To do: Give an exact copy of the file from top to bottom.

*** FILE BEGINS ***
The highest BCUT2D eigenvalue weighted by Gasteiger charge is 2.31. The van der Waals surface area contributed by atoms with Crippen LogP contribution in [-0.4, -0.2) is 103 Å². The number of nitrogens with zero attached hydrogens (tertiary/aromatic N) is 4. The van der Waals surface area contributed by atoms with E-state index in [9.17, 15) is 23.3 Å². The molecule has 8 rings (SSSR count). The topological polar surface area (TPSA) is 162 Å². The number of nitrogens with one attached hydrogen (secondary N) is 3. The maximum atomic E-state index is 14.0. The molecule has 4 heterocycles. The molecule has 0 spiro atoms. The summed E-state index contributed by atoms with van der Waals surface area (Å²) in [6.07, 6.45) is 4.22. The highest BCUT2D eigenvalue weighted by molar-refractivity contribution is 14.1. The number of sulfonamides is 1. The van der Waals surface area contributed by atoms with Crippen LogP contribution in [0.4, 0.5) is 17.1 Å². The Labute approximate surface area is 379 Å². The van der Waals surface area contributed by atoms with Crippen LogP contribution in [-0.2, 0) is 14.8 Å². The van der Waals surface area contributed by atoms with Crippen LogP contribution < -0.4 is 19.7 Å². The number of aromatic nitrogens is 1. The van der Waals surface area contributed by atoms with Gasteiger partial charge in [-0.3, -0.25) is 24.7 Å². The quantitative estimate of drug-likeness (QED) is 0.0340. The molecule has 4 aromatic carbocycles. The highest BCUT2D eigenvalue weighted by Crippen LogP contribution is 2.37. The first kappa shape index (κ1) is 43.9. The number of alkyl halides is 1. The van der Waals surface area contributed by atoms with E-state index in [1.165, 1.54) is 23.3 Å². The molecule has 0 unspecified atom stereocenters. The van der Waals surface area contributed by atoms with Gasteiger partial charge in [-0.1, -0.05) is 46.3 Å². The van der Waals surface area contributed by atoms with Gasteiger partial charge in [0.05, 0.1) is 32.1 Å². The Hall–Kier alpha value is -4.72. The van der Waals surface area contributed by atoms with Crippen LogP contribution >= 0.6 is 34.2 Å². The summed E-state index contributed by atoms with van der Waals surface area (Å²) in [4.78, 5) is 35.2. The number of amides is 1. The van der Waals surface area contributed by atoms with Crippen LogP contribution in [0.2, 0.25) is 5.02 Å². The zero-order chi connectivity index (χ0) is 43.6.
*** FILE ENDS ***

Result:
The highest BCUT2D eigenvalue weighted by Gasteiger charge is 2.31. The van der Waals surface area contributed by atoms with Crippen LogP contribution in [-0.4, -0.2) is 103 Å². The number of nitrogens with zero attached hydrogens (tertiary/aromatic N) is 4. The van der Waals surface area contributed by atoms with E-state index in [9.17, 15) is 23.3 Å². The molecule has 8 rings (SSSR count). The topological polar surface area (TPSA) is 162 Å². The number of nitrogens with one attached hydrogen (secondary N) is 3. The maximum atomic E-state index is 14.0. The molecule has 4 heterocycles. The molecule has 0 spiro atoms. The summed E-state index contributed by atoms with van der Waals surface area (Å²) in [6.07, 6.45) is 4.22. The highest BCUT2D eigenvalue weighted by molar-refractivity contribution is 14.1. The number of sulfonamides is 1. The van der Waals surface area contributed by atoms with Crippen LogP contribution in [0.4, 0.5) is 17.1 Å². The Labute approximate surface area is 379 Å². The van der Waals surface area contributed by atoms with Crippen LogP contribution in [-0.2, 0) is 14.8 Å². The van der Waals surface area contributed by atoms with Crippen LogP contribution < -0.4 is 19.7 Å². The number of aromatic nitrogens is 1. The van der Waals surface area contributed by atoms with Gasteiger partial charge in [-0.3, -0.25) is 24.7 Å². The quantitative estimate of drug-likeness (QED) is 0.0340. The molecule has 4 aromatic carbocycles. The highest BCUT2D eigenvalue weighted by Crippen LogP contribution is 2.37. The first kappa shape index (κ1) is 43.9. The number of alkyl halides is 1. The van der Waals surface area contributed by atoms with E-state index in [1.165, 1.54) is 23.3 Å². The molecule has 0 unspecified atom stereocenters. The van der Waals surface area contributed by atoms with Gasteiger partial charge in [-0.1, -0.05) is 46.3 Å². The van der Waals surface area contributed by atoms with Gasteiger partial charge in [0.05, 0.1) is 32.1 Å². The Hall–Kier alpha value is -4.72. The van der Waals surface area contributed by atoms with Crippen LogP contribution >= 0.6 is 34.2 Å². The summed E-state index contributed by atoms with van der Waals surface area (Å²) in [4.78, 5) is 35.2. The number of amides is 1. The van der Waals surface area contributed by atoms with Crippen LogP contribution in [0.2, 0.25) is 5.02 Å². The zero-order chi connectivity index (χ0) is 43.6.